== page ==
Doug Smith, Senior Director at Covenant Logistics, wanted to make drivers feel valued. He picked up the phone.

With more than 35 years of service, safety, and continuous improvement to its name, the Chattanooga-based Covenant Logistics was founded on the principle of putting others first.

For Doug Smith, Covenant’s Senior Director of Enterprise Driver Recruiting, every day is an exercise in bringing the company’s values to life. Not for himself, but for the 1,600 drivers who operate in Covenant’s Dedicated Business Division.

A 20-year veteran of training and development, Smith has made it his goal to understand people. In fact, at the Truckload Carriers Association Conference in Las Vegas, Nevada, this fall, he presented ways to make drivers feel valued. Throughout his career, Smith has made a point of connecting with people, and more so since arriving at Covenant four-and-a-half years ago. Just six months into his current position, Smith’s new role has caused him to empathize with drivers in richer ways.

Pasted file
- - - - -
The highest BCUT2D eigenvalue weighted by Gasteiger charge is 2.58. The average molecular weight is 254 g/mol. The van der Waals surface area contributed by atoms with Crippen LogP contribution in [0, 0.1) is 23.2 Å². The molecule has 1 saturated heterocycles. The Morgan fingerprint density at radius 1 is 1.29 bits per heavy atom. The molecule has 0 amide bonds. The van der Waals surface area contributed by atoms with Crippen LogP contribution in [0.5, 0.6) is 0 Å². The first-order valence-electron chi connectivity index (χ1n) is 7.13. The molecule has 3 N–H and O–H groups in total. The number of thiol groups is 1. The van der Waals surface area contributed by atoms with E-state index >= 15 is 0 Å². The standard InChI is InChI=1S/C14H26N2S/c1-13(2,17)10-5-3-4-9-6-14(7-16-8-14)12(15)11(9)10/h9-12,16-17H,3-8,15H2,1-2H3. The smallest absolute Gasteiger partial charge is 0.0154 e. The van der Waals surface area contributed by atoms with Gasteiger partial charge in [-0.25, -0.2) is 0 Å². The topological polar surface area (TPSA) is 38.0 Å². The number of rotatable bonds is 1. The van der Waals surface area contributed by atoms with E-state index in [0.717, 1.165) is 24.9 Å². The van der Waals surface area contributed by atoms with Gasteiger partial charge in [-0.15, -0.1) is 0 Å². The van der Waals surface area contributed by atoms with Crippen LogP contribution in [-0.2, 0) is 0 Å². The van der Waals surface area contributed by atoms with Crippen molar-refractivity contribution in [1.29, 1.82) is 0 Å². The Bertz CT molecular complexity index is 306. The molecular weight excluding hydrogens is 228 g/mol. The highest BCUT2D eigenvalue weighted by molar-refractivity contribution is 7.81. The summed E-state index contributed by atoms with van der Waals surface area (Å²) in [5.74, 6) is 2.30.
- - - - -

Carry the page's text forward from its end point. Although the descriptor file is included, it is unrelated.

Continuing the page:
“Drivers are more than a driver ID,” Smith says. “They are more than a vessel to move freight from Point A to Point B. There is a person sitting behind that steering wheel. It’s up to us as managers to connect with them.” When effective, communication can build relationships with drivers, validate them, and inspire them to stay. Here, Smith provides valuable insights that can help fleet managers bring out the best in their drivers, and in themselves.